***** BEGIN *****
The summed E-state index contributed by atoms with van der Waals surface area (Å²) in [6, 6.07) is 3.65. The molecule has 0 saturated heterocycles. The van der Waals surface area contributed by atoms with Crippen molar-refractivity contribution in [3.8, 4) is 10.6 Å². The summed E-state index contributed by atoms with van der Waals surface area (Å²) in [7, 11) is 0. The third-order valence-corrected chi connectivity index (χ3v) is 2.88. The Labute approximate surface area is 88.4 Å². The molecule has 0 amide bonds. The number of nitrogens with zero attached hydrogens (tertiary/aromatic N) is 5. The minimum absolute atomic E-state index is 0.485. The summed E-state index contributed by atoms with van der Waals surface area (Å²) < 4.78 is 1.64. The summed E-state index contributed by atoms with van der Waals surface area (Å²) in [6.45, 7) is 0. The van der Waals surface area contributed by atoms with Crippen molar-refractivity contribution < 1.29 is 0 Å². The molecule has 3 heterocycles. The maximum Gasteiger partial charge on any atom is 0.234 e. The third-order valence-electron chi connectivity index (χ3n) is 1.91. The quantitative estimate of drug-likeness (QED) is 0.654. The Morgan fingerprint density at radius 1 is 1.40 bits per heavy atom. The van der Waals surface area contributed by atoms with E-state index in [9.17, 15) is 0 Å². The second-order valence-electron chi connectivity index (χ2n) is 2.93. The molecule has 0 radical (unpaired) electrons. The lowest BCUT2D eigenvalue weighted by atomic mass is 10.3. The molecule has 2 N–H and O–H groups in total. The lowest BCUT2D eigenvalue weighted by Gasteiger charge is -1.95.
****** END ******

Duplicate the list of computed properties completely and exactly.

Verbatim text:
The summed E-state index contributed by atoms with van der Waals surface area (Å²) in [6, 6.07) is 3.65. The molecule has 0 saturated heterocycles. The van der Waals surface area contributed by atoms with Crippen molar-refractivity contribution in [3.8, 4) is 10.6 Å². The summed E-state index contributed by atoms with van der Waals surface area (Å²) in [7, 11) is 0. The third-order valence-corrected chi connectivity index (χ3v) is 2.88. The Labute approximate surface area is 88.4 Å². The molecule has 0 amide bonds. The number of nitrogens with zero attached hydrogens (tertiary/aromatic N) is 5. The minimum absolute atomic E-state index is 0.485. The summed E-state index contributed by atoms with van der Waals surface area (Å²) < 4.78 is 1.64. The summed E-state index contributed by atoms with van der Waals surface area (Å²) in [6.45, 7) is 0. The van der Waals surface area contributed by atoms with Crippen molar-refractivity contribution < 1.29 is 0 Å². The molecule has 3 heterocycles. The maximum Gasteiger partial charge on any atom is 0.234 e. The third-order valence-electron chi connectivity index (χ3n) is 1.91. The quantitative estimate of drug-likeness (QED) is 0.654. The Morgan fingerprint density at radius 1 is 1.40 bits per heavy atom. The van der Waals surface area contributed by atoms with E-state index in [9.17, 15) is 0 Å². The second-order valence-electron chi connectivity index (χ2n) is 2.93. The molecule has 0 radical (unpaired) electrons. The lowest BCUT2D eigenvalue weighted by atomic mass is 10.3. The molecule has 2 N–H and O–H groups in total. The lowest BCUT2D eigenvalue weighted by Gasteiger charge is -1.95.